Logistics Consultant: Role of Air, Rail Transit Expands in Industrial Market
HOUSTON — As the growth of e-commerce continues, its impacts on logistics and operations within the industrial real estate sector become more significant.
Recent data from supply chain consulting firm Tompkins projects that by 2020, the value of America’s cross-border e-commerce sales will be approximately $486 billion. In addition, the value of cross-border purchases via e-commerce will total about $140 billion.
To meet the e-commerce demand, industrial developers will have to supply about 160 new logistics facilities spanning 800,000 square feet in top urban markets, according to Tompkins. Another 100 or so facilities in the 75,000- to 100,000-square-foot range will need to be repurposed to support delivery to secondary and tertiary markets.
Distributors in the e-commerce era have long since learned to compress their supply chains and look for logistical opportunities to save on “last-mile” expenses. To that end, industrial operators are increasingly looking to air and rail transit as distribution channels.
Steve Schellenberg, vice president of business development for IMS Worldwide Inc., a logistics consulting firm for the industrial real estate sector, discussed the rise of intermodal transit during the InterFace Houston Industrial conference on Oct. 31. Approximately 115 industrial real estate professionals attended the event, which was held at the Royal Sonesta Hotel in Houston’s Galleria neighborhood.
One If By Air
As is usually the case with e-commerce trends, Amazon stands at the forefront of the growth of intermodal distribution, particularly air transit. The Seattle-based company, whose $196.8 billion in online retail sales represents a third of the current e-commerce market in the U.S., launched Amazon Prime Air in April 2017. In addition to traditional aircraft, the cargo airline division intends to use drones as part of its delivery system.
“This is the new FedEx and UPS,” said Schellenberg. “We’re seeing substantial demand for new industrial development in both major and minor markets to support the growth of air cargo.”
Schellenberg added that the surging demand for e-commerce is going to bolster air cargo growth over the next 20 years. In response, he noted, Chicago-based aircraft manufacturer Boeing expects to increase production of its 747 jets, commonly used in air cargo deliveries, by nearly 1,300 units to meet demand.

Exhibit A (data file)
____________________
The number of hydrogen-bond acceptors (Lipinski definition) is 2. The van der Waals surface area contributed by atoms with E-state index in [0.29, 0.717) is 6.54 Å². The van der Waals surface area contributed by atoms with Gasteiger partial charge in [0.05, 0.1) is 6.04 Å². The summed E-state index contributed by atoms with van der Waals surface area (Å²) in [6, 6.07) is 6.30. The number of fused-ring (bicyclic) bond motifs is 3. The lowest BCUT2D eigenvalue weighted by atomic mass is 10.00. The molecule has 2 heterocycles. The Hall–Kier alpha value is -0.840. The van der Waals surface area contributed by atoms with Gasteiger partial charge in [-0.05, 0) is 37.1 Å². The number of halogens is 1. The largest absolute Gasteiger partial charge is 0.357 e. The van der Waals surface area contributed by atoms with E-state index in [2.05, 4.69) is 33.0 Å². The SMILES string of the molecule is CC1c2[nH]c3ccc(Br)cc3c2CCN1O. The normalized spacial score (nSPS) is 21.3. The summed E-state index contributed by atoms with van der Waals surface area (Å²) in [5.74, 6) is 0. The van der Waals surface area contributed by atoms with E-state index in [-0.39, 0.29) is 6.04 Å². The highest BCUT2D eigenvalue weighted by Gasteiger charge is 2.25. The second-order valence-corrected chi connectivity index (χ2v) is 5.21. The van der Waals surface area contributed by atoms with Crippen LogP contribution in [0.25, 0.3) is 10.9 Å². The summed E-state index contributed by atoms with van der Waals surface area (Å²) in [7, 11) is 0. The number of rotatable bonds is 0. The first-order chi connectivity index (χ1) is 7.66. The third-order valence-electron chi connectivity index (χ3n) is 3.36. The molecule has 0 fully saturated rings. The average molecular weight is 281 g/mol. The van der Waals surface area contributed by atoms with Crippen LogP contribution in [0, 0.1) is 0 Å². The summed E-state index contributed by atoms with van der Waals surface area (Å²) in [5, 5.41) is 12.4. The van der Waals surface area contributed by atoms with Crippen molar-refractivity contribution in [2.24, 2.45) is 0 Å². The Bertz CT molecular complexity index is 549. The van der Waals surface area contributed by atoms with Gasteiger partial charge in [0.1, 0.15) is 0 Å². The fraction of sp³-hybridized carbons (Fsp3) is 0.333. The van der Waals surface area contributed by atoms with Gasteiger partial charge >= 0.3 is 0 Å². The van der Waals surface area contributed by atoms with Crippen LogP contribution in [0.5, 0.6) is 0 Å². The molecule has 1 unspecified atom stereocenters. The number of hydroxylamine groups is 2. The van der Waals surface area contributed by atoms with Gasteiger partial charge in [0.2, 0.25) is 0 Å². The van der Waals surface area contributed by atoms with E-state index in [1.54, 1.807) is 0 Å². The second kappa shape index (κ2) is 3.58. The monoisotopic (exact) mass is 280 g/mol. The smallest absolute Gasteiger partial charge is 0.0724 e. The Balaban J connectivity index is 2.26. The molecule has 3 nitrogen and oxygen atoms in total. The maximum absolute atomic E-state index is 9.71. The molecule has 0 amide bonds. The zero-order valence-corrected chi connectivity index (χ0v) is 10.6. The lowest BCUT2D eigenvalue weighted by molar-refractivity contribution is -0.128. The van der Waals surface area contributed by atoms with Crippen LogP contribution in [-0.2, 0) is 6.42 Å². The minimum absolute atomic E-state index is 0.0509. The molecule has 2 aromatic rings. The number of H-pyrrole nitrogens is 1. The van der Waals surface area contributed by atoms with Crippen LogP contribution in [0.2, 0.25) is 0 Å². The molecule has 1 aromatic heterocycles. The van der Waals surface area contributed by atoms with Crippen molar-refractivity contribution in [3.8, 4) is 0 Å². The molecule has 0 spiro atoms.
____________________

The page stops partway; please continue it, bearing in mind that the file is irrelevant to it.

In addition, the International Air Transport Association (IATA) estimates that the annual volume of product shipped by air will grow by 10 percent over the next few years, compared to the traditional annual growth rate of 3 percent. And according to Schellenberg, while only 1 percent of traded product by tonnage is moved by air, that portion represents about 35 percent of the monetary value of traded goods.
Two If By Rail
Rail service has become an increasingly valuable amenity of new industrial developments, such that a third of all new distribution centers are located near intermodal rail terminals, according to JLL. In addition, nearly 147 million square feet of new industrial product has been constructed within five miles of a rail terminal since 2000.
Heightened demand for rail-served properties stems from a growing volume of international trade coming into American seaports following the expansion of the Panama Canal. With more product arriving, shipping channels must get wider and deeper to accommodate the stronger water draws of larger freighters. Docks and terminals must also expand to accommodate larger vessels, and bridges and tunnels must be reconfigured to allow taller ships to pass.
As ports work to get caught up to these shifting needs, they experience heavier congestion and consequently longer product delivery times. Heavier traffic on the waterways and within the terminals spurs demand for rail-served distribution.
“The big ships are here now, and they’re having a major impact on many ports around the country,” said Schellenberg. “This congestion is creating more opportunities for intermodal transit, and industrial developers have to understand where those opportunities are growing and where they’re declining.”
Inland ports, such as Dallas-Fort Worth (DFW), Kansas City and Columbus, are also warming to the idea of developing new properties at or near rail-served sites.
“In terms of logistics, the value of being close to a rail terminal is much greater than saving a nickel or two on rent,” said Schellenberg. “Mainly because compressing the supply chain effectively is what e-commerce is all about.”
The volume of goods that changes hands via e-commerce has been expanding for the better part of a decade. But it takes time for industrial investors, developers and operators to adjust to the trend, hence the somewhat delayed growth in air transit, and to a lesser extent, rail distribution.
Still, everything connected to e-commerce is getting bigger, from the volume of traded product to the demand for storage space to the sizes of the cranes used to unload ships. While industrial players are wising up to the ways and means of accommodating the growth, the system still has room for improvement.
“Everybody in the major markets is trying to figure out how to do high-volume e-commerce processing in a way that honors the promises of delivery,” said Schellenberg. “It’s a remarkably interesting challenge for the industry, and it’s going to continue.”